ACM Computing Surveys (forthcoming)

Authors
Petr Spelda
Charles University, Prague
Abstract
As our epistemic ambitions grow, the common and scientific endeavours are becoming increasingly dependent on Machine Learning (ML). The field rests on a single experimental paradigm, which consists of splitting the available data into a training and testing set and using the latter to measure how well the trained ML model generalises to unseen samples. If the model reaches acceptable accuracy, an a posteriori contract comes into effect between humans and the model, supposedly allowing its deployment to target environments. Yet the latter part of the contract depends on human inductive predictions or generalisations, which infer a uniformity between the trained ML model and the targets. The paper asks how we justify the contract between human and machine learning. It is argued that the justification becomes a pressing issue when we use ML to reach ‘elsewheres’ in space and time or deploy ML models in non-benign environments. The paper argues that the only viable version of the contract can be based on optimality (instead of on reliability which cannot be justified without circularity) and aligns this position with Schurz’s optimality justification. It is shown that when dealing with inaccessible/unstable ground-truths (‘elsewheres’ and non-benign targets), the optimality justification undergoes a slight change, which should reflect critically on our epistemic ambitions. Therefore, the study of ML robustness should involve not only heuristics that lead to acceptable accuracies on testing sets. The justification of human inductive predictions or generalisations about the uniformity between ML models and targets should be included as well. Without it, the assumptions about inductive risk minimisation in ML are not addressed in full.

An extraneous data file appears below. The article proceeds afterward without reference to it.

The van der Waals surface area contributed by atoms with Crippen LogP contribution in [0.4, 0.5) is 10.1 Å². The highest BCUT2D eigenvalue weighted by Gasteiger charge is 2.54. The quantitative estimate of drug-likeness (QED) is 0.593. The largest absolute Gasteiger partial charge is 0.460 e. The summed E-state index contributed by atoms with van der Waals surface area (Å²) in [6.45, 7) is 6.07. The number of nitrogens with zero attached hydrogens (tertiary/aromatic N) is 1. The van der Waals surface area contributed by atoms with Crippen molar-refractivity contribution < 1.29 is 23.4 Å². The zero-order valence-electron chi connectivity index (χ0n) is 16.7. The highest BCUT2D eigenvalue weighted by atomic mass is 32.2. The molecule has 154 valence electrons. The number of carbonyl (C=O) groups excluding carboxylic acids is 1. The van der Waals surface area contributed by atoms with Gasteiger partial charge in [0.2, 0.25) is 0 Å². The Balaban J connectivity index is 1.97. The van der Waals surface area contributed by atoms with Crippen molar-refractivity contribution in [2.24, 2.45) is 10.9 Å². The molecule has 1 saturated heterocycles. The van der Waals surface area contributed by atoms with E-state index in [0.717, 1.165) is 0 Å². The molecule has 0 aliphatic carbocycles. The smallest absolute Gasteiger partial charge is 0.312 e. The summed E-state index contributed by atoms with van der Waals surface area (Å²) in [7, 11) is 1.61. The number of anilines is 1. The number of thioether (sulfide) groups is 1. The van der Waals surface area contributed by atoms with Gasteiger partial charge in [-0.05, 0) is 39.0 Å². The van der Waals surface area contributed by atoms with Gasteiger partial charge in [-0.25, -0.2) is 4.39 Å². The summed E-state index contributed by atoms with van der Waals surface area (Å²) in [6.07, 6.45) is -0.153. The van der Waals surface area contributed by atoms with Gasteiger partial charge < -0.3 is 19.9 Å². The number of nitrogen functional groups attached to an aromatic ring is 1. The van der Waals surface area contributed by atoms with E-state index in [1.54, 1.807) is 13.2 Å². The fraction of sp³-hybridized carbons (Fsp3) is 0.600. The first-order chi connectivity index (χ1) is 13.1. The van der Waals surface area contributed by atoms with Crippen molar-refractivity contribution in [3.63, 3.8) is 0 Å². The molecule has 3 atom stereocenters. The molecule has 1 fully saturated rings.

Keywords Machine Learning  Inductive Inference  Robustness
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